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The glory of capitalism meets own ruins:

Shanghai breaks with market principles

[In] plain language, the Shanghai government demands the relevant authorities to consider launching a policy to restrict non-Shanghai residents from buying housing in the city. The circular goes so far as to stipulate clearly that it overrides any previous rules. If Shanghai implements the measure, it will be the first city to impose a ban on non-local Chinese buying housing in its territory.

The country has already imposed restrictions on foreigners and overseas Chinese from buying housing in major cities, one of the measures taken to cool the urban real estate market.

How Wall Street broke the free market

[Less] than two decades after the collapse of the Soviet Union and the West's gleeful jig dancing on the grave of communism, state capitalism is suddenly threatening the autonomy of the global "free" market. Wall Street's elite banks, longtime freedom fighters for deregulation and scorners of all government intervention in the marketplace, are now begging, cup in hand, for aid from a gallery of regimes that includes some of the most authoritarian and undemocratic governments on the planet.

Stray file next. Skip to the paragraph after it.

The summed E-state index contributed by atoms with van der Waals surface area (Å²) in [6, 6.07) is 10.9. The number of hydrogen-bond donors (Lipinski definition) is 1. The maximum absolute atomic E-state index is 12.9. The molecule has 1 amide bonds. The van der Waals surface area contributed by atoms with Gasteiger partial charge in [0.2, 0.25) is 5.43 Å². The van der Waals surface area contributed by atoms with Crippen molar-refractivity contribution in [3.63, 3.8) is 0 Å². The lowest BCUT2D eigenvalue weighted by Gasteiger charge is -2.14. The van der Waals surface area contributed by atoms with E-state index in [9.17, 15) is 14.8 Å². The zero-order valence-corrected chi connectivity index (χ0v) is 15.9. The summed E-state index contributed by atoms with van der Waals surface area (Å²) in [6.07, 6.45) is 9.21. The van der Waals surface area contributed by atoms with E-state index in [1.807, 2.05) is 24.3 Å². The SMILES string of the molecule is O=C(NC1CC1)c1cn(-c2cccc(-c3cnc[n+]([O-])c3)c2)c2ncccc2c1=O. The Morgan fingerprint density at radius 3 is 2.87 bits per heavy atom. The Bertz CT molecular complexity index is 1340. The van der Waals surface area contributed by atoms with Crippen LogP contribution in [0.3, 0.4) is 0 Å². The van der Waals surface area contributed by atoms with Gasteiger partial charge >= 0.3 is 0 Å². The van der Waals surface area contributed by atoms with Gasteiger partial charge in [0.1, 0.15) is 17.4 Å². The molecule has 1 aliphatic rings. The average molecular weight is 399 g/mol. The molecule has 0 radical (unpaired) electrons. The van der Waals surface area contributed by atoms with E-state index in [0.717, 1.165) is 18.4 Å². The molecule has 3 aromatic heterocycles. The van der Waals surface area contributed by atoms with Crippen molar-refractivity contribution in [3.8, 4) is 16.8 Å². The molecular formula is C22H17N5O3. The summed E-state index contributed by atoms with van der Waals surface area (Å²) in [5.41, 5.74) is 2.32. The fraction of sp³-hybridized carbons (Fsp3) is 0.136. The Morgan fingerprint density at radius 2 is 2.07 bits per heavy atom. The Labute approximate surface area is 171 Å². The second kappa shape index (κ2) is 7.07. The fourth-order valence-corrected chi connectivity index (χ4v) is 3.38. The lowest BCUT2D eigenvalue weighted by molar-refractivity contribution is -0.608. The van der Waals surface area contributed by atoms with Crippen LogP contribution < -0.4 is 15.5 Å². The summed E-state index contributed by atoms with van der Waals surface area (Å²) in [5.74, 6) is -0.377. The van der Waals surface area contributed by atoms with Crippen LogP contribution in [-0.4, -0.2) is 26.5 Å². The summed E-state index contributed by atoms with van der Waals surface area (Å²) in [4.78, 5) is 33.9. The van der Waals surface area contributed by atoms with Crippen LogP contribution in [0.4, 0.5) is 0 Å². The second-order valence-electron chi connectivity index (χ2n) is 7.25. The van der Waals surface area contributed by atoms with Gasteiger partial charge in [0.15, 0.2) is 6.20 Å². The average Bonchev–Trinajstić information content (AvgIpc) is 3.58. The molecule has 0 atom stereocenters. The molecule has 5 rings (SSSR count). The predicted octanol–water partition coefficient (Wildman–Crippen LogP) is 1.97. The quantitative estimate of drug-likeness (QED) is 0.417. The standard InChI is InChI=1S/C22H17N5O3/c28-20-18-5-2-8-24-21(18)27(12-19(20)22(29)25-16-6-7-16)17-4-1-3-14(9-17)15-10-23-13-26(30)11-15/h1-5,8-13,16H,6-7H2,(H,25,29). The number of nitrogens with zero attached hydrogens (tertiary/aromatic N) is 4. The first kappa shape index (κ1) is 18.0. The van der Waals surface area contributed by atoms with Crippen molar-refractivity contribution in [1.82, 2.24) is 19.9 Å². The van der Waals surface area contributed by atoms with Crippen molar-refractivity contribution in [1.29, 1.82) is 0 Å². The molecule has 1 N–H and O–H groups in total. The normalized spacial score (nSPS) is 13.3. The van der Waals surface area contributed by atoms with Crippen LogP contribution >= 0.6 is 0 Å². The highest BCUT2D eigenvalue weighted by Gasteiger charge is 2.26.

[For] some conservative commentators, the clash of civilizations isn't just about geopolitical control of crucial assets, but raises serious ideological questions that many thought had been decisively settled. Wringing their hands with a flutter bordering on hysterical, they worry that the influx of cash from national governments making decisions for strategic reasons, rather than purely economic, will upset the efficient workings of global markets.

[It would be accurate] to say freer markets lost the day. The root of Wall Street's woes leads back directly to their own strategic missteps, greed, speculation-run-amok, and lack of appropriate supervision. The brightest minds in finance had exactly what they wanted, a playground where the monitors were looking the other way, and they blew it. When the China Investment Corp. pumps in $5 billion to Morgan Stanley, we are not witnessing the triumph of state capitalism, but rather, the embarrassing, humiliating failure of Reagan-Thatcher style unregulated capitalism. So now the U.S. buys Chinese toys at Wal-Mart, and China uses the resulting cash to buy American banks. Hey, anything's fair in love and war and free markets.

by das monde on Tue Jan 15th, 2008 at 08:42:34 PM EST

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